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How to Support Families with ASD During the Holidays

How to Support Families with Autism Spectrum Disorder During the Holidays. For families with Autism Spectrum Disorder (ASD) children, the holidays can be a complicated time. For many, the idea of gathering with friends and family is a welcome one, but they may worry about ensuring gatherings are comfortable for their ASD child.

BlueSprig Pediatrics compiled a list of thoughtful, helpful ways to support families with ASD children below.

If you’re inviting a family over for a holiday meal, the best thing to do is to ask in advance how to best make your environment comfortable and fun for their family. Ideas include:

  • Help prepare for change. If the family is traveling to your house, send photos of your house in advance of their visit. For many children, seeing the house and decorations will help them know what to expect and may lessen anxiety.
  • Similarly, it is great to send photos of the other people who will be in attendance in advance. This will help ASD kids get familiar of people who will be there and learn names.
  • Being more specific about food. Really picky eaters. Favorite brand-name items. Some of the things available will make a difference.
  • Determine what may distract your ASD guest (i.e. scented candles or music) and offer to put away those items or lower music.
  • Food can be a challenge for many ASD kids. Ask their parent specifics about how to best accommodate their child’s meal. For example, if portion control is a challenge, offer support monitoring around buffet tables or snack tables or plate food instead. Or for the picky eaters, offer to purchase the exact type and brand of food their child will eat/feel comfortable with.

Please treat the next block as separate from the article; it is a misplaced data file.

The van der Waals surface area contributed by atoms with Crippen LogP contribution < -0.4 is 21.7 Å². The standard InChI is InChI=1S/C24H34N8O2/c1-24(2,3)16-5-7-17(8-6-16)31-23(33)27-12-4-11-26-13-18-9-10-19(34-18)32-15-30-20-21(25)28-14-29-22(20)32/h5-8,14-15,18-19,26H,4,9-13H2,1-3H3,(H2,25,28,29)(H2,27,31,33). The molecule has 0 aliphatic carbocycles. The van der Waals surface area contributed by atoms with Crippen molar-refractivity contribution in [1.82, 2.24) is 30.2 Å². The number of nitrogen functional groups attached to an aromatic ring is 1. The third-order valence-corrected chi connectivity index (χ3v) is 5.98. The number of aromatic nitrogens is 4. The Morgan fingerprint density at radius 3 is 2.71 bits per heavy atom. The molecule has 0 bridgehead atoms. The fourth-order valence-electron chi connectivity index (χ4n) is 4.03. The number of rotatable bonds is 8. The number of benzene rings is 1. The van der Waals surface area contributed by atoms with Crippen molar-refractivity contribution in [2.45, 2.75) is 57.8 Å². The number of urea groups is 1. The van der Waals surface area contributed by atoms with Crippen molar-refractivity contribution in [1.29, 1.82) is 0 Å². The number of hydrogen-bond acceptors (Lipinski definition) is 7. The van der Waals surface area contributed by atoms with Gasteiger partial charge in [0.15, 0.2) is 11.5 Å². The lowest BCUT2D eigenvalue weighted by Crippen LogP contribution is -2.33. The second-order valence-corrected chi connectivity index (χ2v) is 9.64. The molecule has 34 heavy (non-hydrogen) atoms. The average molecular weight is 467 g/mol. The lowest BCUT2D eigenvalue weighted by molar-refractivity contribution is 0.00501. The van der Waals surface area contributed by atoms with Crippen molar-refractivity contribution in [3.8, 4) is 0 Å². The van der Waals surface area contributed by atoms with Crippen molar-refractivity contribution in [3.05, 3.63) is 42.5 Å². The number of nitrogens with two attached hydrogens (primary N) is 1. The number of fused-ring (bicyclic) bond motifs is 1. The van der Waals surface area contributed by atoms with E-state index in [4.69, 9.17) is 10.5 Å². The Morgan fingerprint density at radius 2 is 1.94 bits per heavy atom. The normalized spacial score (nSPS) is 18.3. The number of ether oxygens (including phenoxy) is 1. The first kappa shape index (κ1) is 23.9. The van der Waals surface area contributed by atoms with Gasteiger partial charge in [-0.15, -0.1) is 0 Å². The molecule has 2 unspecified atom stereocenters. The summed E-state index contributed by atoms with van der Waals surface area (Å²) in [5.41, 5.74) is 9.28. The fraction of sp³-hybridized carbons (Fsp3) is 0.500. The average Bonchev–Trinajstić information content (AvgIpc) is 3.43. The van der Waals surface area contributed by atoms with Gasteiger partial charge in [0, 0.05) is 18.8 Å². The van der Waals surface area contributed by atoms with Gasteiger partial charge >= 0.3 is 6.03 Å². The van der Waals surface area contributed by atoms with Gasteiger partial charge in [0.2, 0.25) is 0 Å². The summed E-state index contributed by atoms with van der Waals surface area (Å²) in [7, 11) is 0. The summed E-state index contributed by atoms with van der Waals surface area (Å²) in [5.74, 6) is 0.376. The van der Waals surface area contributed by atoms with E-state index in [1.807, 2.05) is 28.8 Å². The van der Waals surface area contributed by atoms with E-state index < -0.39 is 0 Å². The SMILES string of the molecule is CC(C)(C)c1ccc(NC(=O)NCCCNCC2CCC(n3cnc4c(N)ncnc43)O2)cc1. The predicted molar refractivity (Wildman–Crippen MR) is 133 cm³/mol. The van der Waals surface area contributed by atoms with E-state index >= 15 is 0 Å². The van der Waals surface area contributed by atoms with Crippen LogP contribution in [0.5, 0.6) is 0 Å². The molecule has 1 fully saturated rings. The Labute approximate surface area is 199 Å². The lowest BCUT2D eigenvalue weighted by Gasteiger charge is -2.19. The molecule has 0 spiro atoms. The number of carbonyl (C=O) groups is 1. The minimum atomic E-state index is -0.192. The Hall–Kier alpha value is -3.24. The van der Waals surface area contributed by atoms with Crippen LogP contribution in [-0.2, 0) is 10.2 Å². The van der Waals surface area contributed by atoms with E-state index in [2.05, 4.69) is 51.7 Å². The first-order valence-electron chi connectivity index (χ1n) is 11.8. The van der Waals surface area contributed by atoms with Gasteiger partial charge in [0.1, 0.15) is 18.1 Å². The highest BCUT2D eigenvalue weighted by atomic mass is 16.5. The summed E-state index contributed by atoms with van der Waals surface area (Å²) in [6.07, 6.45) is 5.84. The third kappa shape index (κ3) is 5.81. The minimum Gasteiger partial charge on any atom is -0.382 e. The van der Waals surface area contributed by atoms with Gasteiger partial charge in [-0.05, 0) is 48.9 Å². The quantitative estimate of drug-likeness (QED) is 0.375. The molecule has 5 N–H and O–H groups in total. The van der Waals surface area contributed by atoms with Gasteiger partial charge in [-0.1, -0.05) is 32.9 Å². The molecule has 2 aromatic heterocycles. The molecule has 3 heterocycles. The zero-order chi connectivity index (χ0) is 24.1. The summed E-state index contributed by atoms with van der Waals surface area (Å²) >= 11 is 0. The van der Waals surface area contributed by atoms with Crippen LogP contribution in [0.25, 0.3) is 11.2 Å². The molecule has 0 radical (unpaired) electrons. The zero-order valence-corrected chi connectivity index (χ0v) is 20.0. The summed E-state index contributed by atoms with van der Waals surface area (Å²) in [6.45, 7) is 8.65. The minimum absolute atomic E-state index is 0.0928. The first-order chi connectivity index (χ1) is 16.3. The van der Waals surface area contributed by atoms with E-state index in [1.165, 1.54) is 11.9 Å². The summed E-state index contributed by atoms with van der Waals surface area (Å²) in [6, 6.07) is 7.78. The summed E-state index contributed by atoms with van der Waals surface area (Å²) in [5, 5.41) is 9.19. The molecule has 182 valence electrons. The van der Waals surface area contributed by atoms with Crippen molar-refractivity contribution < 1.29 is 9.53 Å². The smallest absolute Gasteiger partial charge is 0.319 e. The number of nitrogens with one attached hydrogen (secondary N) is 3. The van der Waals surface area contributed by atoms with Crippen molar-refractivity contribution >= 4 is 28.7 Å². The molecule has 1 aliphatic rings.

• Provide a goodie bag with distractions.
  • Set-up a quiet room or sensory retreat in the house with appropriate toys and devices.
  • Talk to other kids attending celebration about autism and what to expect.
  • Reiterate to your friend / extended family that you don’t expect things to be perfect and welcome their family just the way they are.

And most importantly, if your friend or family can’t make the celebration, keep inviting them even if and reiterate that they are a valued friend and family.

Added tips:

If a family is not able to gather outside of their home, there are still ways to support them including:

  • Offer to run errands for families.
  • Offer respite time for families including overnight stays for families who may have children who wake up often at night.
  • Since some families are unable to safely leave decorations up all month, offer to have host a “pop up” decoration day, putting up decorations for the family for a day or two to enjoy and taking it down shortly after.

Related Article

Autism Spectrum Disorders and Social Skills Training

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